BrickHouse is to Color Me Mine as Shake Shack is to McDonald's. It's for people who have longer attention spans, really want to learn about ceramics, and would rather design their own projects than paint in a scene of Disney characters printed on a coffee mug. Artists can rent studio time, and learners from beginner to advanced can sign up for one-on-one lessons or three to six-week class sessions all year round. They cover hand building, wheel throwing, and glazing, but there is no word on opportunities to re-enact the erotic pottery scene in Ghost. Those who prefer to buy rather than make can check out their seasonal sales (like, for example the one last May) when BrickHouse artists make their wares available at a tiny fraction of gallery prices. Note that prices will go up whenever the Commodores song is hummed.



Wednesday, April 16, 2008

Posted By:  Jennifer Keeney Sendrow
Photo:  Jennifer Keeney Sendrow

La Vuelta
My fellow Queens eaters, you can lose your fetish for "authentic" immigrant cuisine and learn to love a neighborhood bistro serving pan-Latin comfort food. First, grab a table in the garden. Next, order a pitcher of freshly mixed margaritas (or maybe mojitos, remember the "pan-" part?). Then, get the Picadillo Platter, a heaping assortment of chorizo, empanadas, quesadillas and more that can easily serve six as an appetizer or three as an entree. Now it's a party. By the time your genuinely friendly server brings nicely presented, flavorful plates of ropa veija or some such, you'll be having too much fun to take pictures for your blog. Festivity: it's what's for dinner.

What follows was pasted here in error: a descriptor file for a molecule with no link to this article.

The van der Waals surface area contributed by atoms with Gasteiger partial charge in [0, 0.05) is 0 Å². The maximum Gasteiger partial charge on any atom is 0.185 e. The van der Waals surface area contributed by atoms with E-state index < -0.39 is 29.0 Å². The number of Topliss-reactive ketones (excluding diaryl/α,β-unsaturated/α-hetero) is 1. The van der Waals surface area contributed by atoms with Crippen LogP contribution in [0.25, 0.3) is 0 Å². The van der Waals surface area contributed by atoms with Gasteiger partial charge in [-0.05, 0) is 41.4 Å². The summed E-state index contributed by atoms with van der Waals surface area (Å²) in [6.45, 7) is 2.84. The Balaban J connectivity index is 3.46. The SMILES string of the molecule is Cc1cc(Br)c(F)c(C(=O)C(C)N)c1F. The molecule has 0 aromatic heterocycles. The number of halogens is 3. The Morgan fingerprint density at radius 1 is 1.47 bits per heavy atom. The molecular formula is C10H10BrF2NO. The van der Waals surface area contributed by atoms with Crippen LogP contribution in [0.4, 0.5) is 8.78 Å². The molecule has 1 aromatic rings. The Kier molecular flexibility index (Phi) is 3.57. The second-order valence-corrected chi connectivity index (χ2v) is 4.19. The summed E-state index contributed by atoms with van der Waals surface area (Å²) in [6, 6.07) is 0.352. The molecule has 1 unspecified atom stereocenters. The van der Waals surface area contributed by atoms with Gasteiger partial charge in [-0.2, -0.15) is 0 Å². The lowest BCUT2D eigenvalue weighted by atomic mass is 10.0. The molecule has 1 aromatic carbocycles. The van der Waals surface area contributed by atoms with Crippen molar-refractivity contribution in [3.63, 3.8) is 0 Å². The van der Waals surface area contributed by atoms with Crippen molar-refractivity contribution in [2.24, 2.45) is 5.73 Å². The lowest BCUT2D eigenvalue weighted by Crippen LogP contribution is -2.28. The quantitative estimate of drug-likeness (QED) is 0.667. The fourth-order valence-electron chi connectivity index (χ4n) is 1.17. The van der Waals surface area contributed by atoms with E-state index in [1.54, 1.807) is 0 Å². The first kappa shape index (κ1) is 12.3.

Thursday, February 7, 2008

Posted By:  Jennifer Keeney Sendrow
Photo:  Courtesy Roomorama

Blend
Don't hate them because they have a menu category labeled "Tapatizers," Hate them because there are no mojitos. Hey, no bottle of rioja either. What’s happening here is Blend came along and filled an empty storefront on the main drag in Hunter's Point with "Latin Fusion" food, kind but dim servers, and sleek hotel-like décor. What did they get for their efforts to bring a little slice of the Meatpacking District to the citizens of Queens? The community board shot down their application for a liquor license in an effort to curb the growth of new restaurants on a commercial street. Blend is too large to be allowed to operate as a BYOB, so here we are, ropa vieja in hand with nothing to quaff but a seltzer. As a resident of said commercial street, I'm bummed. I guess I'll come back when I'm a teetotaler.